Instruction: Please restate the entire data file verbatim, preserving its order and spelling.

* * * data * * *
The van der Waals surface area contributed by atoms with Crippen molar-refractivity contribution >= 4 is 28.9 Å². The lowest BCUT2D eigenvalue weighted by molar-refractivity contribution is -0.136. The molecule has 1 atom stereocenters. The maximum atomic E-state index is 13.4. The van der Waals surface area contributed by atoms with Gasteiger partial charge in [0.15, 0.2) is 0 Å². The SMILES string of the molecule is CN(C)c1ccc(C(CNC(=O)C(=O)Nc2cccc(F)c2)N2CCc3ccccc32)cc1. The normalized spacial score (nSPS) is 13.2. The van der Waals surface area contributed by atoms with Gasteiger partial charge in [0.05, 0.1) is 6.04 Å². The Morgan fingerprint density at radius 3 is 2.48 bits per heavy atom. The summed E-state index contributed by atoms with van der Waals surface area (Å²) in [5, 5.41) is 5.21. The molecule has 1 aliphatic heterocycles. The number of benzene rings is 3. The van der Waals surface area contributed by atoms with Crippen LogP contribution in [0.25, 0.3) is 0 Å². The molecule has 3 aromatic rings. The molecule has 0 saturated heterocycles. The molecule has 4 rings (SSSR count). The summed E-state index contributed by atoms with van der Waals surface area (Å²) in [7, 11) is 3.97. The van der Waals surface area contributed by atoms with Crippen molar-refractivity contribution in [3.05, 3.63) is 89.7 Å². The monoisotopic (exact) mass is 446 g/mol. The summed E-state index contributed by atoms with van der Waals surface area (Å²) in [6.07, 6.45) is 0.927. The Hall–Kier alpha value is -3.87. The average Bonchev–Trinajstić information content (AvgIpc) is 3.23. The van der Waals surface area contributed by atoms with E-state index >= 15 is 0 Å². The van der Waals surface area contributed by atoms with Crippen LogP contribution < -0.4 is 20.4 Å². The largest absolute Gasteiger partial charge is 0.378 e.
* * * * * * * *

The van der Waals surface area contributed by atoms with Crippen molar-refractivity contribution >= 4 is 28.9 Å². The lowest BCUT2D eigenvalue weighted by molar-refractivity contribution is -0.136. The molecule has 1 atom stereocenters. The maximum atomic E-state index is 13.4. The van der Waals surface area contributed by atoms with Gasteiger partial charge in [0.15, 0.2) is 0 Å². The SMILES string of the molecule is CN(C)c1ccc(C(CNC(=O)C(=O)Nc2cccc(F)c2)N2CCc3ccccc32)cc1. The normalized spacial score (nSPS) is 13.2. The van der Waals surface area contributed by atoms with Gasteiger partial charge in [0.05, 0.1) is 6.04 Å². The Morgan fingerprint density at radius 3 is 2.48 bits per heavy atom. The summed E-state index contributed by atoms with van der Waals surface area (Å²) in [5, 5.41) is 5.21. The molecule has 1 aliphatic heterocycles. The number of benzene rings is 3. The van der Waals surface area contributed by atoms with Crippen LogP contribution in [0.25, 0.3) is 0 Å². The molecule has 3 aromatic rings. The molecule has 0 saturated heterocycles. The molecule has 4 rings (SSSR count). The summed E-state index contributed by atoms with van der Waals surface area (Å²) in [7, 11) is 3.97. The van der Waals surface area contributed by atoms with Crippen molar-refractivity contribution in [3.05, 3.63) is 89.7 Å². The monoisotopic (exact) mass is 446 g/mol. The summed E-state index contributed by atoms with van der Waals surface area (Å²) in [6.07, 6.45) is 0.927. The Hall–Kier alpha value is -3.87. The average Bonchev–Trinajstić information content (AvgIpc) is 3.23. The van der Waals surface area contributed by atoms with E-state index >= 15 is 0 Å². The van der Waals surface area contributed by atoms with Crippen LogP contribution < -0.4 is 20.4 Å². The largest absolute Gasteiger partial charge is 0.378 e.